Some of the most harmful fishing methods include longlining, gill nets and trawling. Longlining involves setting a main line that has many baited hooks (up to 2,500) attached to it by branched lines or gangions. These lines can be left for days before fisherman return and when they do, they often find unexpected causalities – birds, sharks, marine mammals, and turtles. In an attempt to reduce these unintentional deaths, new regulations call for ‘circle hooks.’ Similar to longlining, gill nets span a long distance but instead of hooks, they consist of a net suspended in the water column. Usually made of monofilament, these nets are invisible underwater and fish swim into them, becoming tangled in the thin threads. Gill nets are a very effective way to catch large numbers of fish. Unfortunately, because the nets are so difficult to detect, other animals often become snared as well. This has caused gill netting to be highly regulated in an attempt to reduce its impact on other aquatic species. Trawling is the only one of the three that requires direct human involvement. Instead of setting up and leaving, this method involves pulling large nets through the water behind a boat. These nets catch everything in their path and therefore had a hugely negative impact due to by-catch.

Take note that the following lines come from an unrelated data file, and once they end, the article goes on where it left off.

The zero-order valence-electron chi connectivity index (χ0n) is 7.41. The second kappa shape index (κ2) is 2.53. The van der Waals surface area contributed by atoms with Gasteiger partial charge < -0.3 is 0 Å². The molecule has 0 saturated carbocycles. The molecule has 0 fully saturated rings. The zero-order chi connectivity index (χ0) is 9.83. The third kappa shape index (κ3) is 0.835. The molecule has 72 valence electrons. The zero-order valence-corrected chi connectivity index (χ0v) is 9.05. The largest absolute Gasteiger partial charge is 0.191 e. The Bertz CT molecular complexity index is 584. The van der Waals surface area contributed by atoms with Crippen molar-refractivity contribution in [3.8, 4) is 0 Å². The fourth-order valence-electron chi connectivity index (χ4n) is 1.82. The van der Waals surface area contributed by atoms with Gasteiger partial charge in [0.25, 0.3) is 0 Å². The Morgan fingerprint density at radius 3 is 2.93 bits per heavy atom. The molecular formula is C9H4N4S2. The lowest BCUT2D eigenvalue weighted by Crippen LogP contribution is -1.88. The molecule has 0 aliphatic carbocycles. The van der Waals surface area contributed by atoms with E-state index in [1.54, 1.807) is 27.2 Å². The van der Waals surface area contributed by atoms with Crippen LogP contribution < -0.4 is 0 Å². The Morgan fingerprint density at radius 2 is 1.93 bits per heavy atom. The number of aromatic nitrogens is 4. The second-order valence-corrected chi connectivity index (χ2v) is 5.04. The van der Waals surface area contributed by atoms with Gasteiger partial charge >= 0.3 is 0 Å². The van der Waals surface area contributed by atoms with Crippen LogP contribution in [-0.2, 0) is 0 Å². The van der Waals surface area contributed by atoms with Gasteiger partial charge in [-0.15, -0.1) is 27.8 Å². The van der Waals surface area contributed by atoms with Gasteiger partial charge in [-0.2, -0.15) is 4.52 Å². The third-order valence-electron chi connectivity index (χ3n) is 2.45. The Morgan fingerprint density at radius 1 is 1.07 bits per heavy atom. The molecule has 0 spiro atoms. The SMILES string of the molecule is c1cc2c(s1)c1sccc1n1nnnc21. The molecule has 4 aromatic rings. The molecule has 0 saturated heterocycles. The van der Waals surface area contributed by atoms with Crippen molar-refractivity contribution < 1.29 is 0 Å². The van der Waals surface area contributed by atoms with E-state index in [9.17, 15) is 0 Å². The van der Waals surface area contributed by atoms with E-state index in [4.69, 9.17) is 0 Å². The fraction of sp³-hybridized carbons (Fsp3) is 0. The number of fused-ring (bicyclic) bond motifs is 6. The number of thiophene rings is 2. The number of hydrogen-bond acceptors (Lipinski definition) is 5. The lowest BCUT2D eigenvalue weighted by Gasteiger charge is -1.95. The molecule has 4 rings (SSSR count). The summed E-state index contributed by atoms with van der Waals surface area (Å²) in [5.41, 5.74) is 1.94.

Seafood is without a doubt a major source of protein for the majority of the human population but current fishing practices are not sustainable due to their many negative impacts on marine and aquatic life. The big question becomes how can we continue fishing without destroying the aquatic ecosystem? Much of this will need to be done at the governmental level through regulations and increased monitoring of fishing businesses. Our communities need to put the emphasis on ‘sustenance fishing,’ fishing designed to provide just what is needed for consumption, and deter large scale fishing operations.
REGULATORS, MOUNT UP.
Another way to help reduce needless loss is to enact catch limits for both companies and individuals. Governments can regulate when, where, and how much fish companies can catch. This has had some success but it is very difficult to effectively enforce these regulations and lobbying from companies often prevent additional regulations from being passed.